• On air quality (including through emissions of methane and sulphur);
  • On seismic activity;
  • On local communities;
  • On greenhouse gas emissions and climate change.”

The group added that fracking or shale gas operations (including test drilling and extraction) should not be granted unless:

  • The Council is satisfied that all reasonable scientific doubt that there is any risk of adverse impacts has been eliminated;
  • The proposal will not compromise the Council’s duties in relation to climate change mitigation; and
  • The proposal is environmentally acceptable, or it can be made so by planning conditions or obligations.

“Low carbon”

Another section of the plan (paragraph 22.12) describes coal bed methane and underground coal gasification as “new low carbon technologies”. Barnsley’s draft local plan proposes to support exploration and development of coal bed methane and underground coal gasification “where it can be demonstrated that it would be environmentally acceptable in accordance with government guidance”.

The council’s definition of low carbon technology is very different from that used by the government’s advisor, the Committee on Climate Change. It lists low carbon technologies as renewables, nuclear power, carbon capture and storage and bioenergy.

Consultation details

A consultation on the Barnsley draft local plan runs until 19 August 2016. Link to consultation

Leicestershire: Consultation opens

LeicestershireThe last chance to comment on policy on working minerals in Leicestershire begins today.

A consultation on the latest version of the county’s Minerals and Waste Local Plan – which sets policy up to 2031 – will run for eight weeks.

The ruling Conservative group blocked a call last month to include in the plan extra community consultation on fracking plans before they were discussed by the council’s planning board.

The Labour opposition group leader, Robert Sharp, said this would have prevented councillors having to approve fracking applications against their will because of council policies.

But the Conservative chairman of the planning board, Trevor Pendleton, said the committee already took account of people’s views and would do so if it had to consider any applications for fracking.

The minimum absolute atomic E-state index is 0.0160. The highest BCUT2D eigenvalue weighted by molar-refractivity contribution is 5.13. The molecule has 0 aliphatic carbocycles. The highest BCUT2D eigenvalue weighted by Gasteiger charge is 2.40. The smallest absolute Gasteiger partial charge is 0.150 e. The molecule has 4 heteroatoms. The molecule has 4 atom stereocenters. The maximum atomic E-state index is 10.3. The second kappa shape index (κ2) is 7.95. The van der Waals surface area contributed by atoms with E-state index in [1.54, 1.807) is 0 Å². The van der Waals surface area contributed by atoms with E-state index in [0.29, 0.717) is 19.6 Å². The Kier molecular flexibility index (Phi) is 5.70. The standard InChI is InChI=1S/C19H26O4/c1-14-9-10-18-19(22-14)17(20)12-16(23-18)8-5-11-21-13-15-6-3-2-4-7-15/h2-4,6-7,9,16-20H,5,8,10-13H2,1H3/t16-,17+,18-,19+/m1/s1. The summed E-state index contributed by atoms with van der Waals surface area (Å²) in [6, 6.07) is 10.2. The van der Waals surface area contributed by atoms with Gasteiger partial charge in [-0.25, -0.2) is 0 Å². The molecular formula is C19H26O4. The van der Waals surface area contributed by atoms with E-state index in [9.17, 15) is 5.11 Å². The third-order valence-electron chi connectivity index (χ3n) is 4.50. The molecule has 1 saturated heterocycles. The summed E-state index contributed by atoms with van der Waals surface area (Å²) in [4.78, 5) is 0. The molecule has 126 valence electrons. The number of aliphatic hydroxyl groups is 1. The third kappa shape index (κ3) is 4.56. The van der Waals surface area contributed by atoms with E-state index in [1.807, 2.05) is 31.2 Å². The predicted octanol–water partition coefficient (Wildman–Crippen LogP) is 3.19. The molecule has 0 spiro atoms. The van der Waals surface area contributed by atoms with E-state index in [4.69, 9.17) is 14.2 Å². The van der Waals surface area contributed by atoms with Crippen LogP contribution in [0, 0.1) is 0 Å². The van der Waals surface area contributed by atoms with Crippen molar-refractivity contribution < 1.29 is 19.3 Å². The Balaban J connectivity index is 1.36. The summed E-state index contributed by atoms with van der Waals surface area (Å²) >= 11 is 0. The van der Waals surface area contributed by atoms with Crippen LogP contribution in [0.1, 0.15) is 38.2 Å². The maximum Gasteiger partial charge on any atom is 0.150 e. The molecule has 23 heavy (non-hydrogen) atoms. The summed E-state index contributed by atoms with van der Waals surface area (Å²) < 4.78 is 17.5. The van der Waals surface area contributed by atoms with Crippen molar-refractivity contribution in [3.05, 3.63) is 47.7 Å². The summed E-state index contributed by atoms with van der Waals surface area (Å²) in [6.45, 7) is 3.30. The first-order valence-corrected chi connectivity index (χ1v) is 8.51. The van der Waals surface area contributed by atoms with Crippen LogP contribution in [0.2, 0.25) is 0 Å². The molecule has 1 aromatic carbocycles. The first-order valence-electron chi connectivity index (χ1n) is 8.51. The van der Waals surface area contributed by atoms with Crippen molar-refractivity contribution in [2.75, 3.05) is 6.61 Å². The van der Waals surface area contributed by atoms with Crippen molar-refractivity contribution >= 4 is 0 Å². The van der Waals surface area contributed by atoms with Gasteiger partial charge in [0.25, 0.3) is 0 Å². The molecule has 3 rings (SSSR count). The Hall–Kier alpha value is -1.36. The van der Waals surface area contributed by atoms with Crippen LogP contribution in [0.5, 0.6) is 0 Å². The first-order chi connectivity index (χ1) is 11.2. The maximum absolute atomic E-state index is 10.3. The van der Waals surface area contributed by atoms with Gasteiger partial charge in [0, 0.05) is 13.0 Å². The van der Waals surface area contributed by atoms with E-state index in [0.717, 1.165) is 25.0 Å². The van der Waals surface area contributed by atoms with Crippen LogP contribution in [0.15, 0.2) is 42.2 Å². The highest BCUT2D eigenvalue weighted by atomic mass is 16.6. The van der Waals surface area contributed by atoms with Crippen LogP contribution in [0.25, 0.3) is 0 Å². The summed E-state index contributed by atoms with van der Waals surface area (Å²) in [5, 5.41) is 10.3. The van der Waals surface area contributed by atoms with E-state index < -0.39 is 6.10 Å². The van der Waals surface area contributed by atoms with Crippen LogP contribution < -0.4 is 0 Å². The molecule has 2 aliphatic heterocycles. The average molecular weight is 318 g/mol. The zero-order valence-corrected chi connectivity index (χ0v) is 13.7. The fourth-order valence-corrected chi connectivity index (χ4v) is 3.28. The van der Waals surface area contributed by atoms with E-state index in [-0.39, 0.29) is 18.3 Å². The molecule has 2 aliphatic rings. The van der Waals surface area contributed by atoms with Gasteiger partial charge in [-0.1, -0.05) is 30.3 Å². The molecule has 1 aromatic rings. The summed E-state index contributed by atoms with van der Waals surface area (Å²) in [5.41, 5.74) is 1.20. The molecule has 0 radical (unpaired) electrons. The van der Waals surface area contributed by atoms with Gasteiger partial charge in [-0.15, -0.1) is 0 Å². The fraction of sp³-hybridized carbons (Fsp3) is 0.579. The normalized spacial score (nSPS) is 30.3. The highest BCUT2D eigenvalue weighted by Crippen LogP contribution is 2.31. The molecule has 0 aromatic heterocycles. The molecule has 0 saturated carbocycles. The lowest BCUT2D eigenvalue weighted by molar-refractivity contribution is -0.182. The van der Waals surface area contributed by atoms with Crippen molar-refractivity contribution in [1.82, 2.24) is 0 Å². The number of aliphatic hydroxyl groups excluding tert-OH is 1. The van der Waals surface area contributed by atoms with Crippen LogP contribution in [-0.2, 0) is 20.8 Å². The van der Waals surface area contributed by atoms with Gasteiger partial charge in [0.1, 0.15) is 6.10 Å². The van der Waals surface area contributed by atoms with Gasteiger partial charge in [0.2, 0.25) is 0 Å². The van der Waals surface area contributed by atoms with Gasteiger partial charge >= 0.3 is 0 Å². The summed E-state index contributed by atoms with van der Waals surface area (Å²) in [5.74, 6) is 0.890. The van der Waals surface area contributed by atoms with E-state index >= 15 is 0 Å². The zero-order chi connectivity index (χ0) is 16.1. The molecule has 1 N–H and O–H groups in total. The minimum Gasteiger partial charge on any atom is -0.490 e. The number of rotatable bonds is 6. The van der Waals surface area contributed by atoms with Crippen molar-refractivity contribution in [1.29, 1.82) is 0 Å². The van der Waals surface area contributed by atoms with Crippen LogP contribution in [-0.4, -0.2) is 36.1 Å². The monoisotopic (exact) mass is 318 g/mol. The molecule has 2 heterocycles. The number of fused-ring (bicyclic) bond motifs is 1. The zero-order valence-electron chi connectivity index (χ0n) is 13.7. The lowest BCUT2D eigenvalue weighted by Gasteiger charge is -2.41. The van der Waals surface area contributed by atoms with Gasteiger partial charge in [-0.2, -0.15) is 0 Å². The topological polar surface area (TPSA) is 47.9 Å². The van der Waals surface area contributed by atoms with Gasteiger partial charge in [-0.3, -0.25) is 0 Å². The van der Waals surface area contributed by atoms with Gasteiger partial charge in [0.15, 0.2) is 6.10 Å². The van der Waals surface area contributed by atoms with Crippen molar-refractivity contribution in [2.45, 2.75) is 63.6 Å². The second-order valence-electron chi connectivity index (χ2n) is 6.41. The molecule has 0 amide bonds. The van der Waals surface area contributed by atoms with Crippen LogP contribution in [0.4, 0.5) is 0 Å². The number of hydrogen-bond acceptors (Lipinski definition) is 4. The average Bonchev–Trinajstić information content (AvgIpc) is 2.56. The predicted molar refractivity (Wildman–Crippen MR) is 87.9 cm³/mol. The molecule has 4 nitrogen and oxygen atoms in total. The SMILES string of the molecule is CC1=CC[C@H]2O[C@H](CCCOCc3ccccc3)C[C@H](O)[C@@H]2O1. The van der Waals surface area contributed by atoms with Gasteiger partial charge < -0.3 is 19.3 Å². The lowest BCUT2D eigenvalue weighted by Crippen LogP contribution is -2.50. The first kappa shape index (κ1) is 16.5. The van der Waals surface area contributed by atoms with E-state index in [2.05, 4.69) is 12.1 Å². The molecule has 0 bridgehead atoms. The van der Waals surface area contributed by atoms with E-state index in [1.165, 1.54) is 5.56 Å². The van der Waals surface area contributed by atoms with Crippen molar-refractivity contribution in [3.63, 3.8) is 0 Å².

The consultation on the pre-submission version of the plan closes at 5pm on 23 September 2016. Link to the Local Plan and supporting documents

The draft is expected to be submitted to the Secretary of State for Communities and Local Government in October 2016. It will then be examined by an inspector and publication of the final plan is expected in summer 2017.

Gloucestershire approves draft plan despite call for presumption against fracking

GloucestershireSenior councillors in Gloucestershire have rejected calls for a presumption against fracking to be included in county mineral policy.

A meeting of the county council cabinet last week (20/7/2016) approved the latest version of the draft minerals local plan, which sets policy until 2032.

The current version includes a policy (MW06) to approve proposals for oil and gas exploration and production, including those using unconventional techniques, providing they meet eight conditions. The conditions include:

  • No adverse impacts on seismicity from hydraulic fracturing
  • Sites are located as far as practicable to minimise impacts on the environment and local communities
  • No unacceptable adverse impacts on groundwater, rivers and lakes and natural habitats

Earlier this month, the council’s environment and communities scrutiny committee called for the policy to include a presumption against fracking (13/7/2016). But Cllr Nigel Moor, the cabinet member for fire, planning and infrastructure, said this would make the plan unsound. The cabinet backed him in approving the plan unchanged.

A public consultation on the plan is expected to begin in September. The plan is likely to be examined by an inspector in late 2017 and adopted in 2018.